Furthermore, Defendants have not demonstrated how severance would facilitate settlement or serve the interests of judicial economy. Defendants argue that because there are numerous and distinct claims, resolution would be facilitated by severance. The Court does not agree. Due to the interrelatedness of the discriminatory and retaliatory acts, much of the evidence and witness testimony will overlap. Additionally, because the same parties are involved in all claims, joinder promotes efficiency and will reduce delay, inconvenience, and expense to the parties. The claims at issue are not so separate and distinct such that joinder would constitute injustice. Joinder actually serves the interest of judicial economy in this case.

Although some of the retaliatory acts described only involve one Plaintiff, the claims are logically connected and demonstrate a pattern or series of occurrences. Additionally, the Court can economically and expeditiously hear both Plaintiffs' claims in one trial. Therefore, the Court finds that joinder is proper. To the extent that there may be any jury confusion, a reasonable jury can segregate the evidence and separate the claims.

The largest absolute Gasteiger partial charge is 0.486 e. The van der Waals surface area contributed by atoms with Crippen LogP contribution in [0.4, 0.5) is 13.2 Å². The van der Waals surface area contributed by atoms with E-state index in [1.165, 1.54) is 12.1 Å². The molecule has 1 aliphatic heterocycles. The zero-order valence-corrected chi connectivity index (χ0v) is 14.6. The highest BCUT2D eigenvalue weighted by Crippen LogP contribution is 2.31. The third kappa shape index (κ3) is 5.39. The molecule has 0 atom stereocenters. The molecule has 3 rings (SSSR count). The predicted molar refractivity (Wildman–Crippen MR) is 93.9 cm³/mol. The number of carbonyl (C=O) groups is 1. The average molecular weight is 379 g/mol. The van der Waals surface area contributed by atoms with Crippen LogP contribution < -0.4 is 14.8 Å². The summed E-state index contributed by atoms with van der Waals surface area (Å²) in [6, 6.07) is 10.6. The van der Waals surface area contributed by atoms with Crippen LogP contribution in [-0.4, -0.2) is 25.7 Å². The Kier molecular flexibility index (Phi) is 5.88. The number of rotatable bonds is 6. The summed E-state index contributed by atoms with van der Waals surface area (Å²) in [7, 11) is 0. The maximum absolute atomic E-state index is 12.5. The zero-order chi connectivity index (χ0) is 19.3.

The Motions to Sever are therefore denied.

II. Motions for Partial Dismissal

Defendants Foster and Hammond City also filed a Motion for Partial Dismissal of First Amended Complaint Pursuant to Fed. R. Civ. P. 12(b)(1) and 12(b)(6). (Doc. 44.) Defendant Devall filed the same Motion. (Doc. 46.)

a) Legal Standard

To survive a Rule 12(b)(6) motion to dismiss, a plaintiff must plead enough facts "to state a claim to relief that is plausible on its face." Ashcroft v. Iqbal, 556 U.S. 662, 678 (2009) (quoting Bell Atlantic Corp. v. Twombly, 550 U.S. 544, 547 (2007)). A claim is plausible on its face when the pleaded facts allow the court to "draw the reasonable inference that the defendant is liable for the misconduct alleged." Iqbal, 556 U.S. at 578. A court must accept the complaint's factual allegations as true and must "draw all reasonable inferences in the plaintiff's favor." Lormand v. U.S. Unwired, Inc., 565 F.3d 228, 232 (5th Cir. 2009). The Court need not, however, accept as true legal conclusions couched as factual allegations. Iqbal, 556 U.S. at 678-79.

To be legally sufficient, a complaint must establish more than a "sheer possibility" that the plaintiff's claims are true. Id. The complaint must contain enough factual allegations to raise a reasonable expectation that discovery will reveal evidence of each element of the plaintiffs' claim. Lormand, 565 F.3d at 255-57. If it is apparent from the face of the complaint that an insurmountable bar to relief exists, and the plaintiff is not entitled to relief, the court must dismiss the claim. Jones v. Bock, 549 U.S. 199, 215 (2007).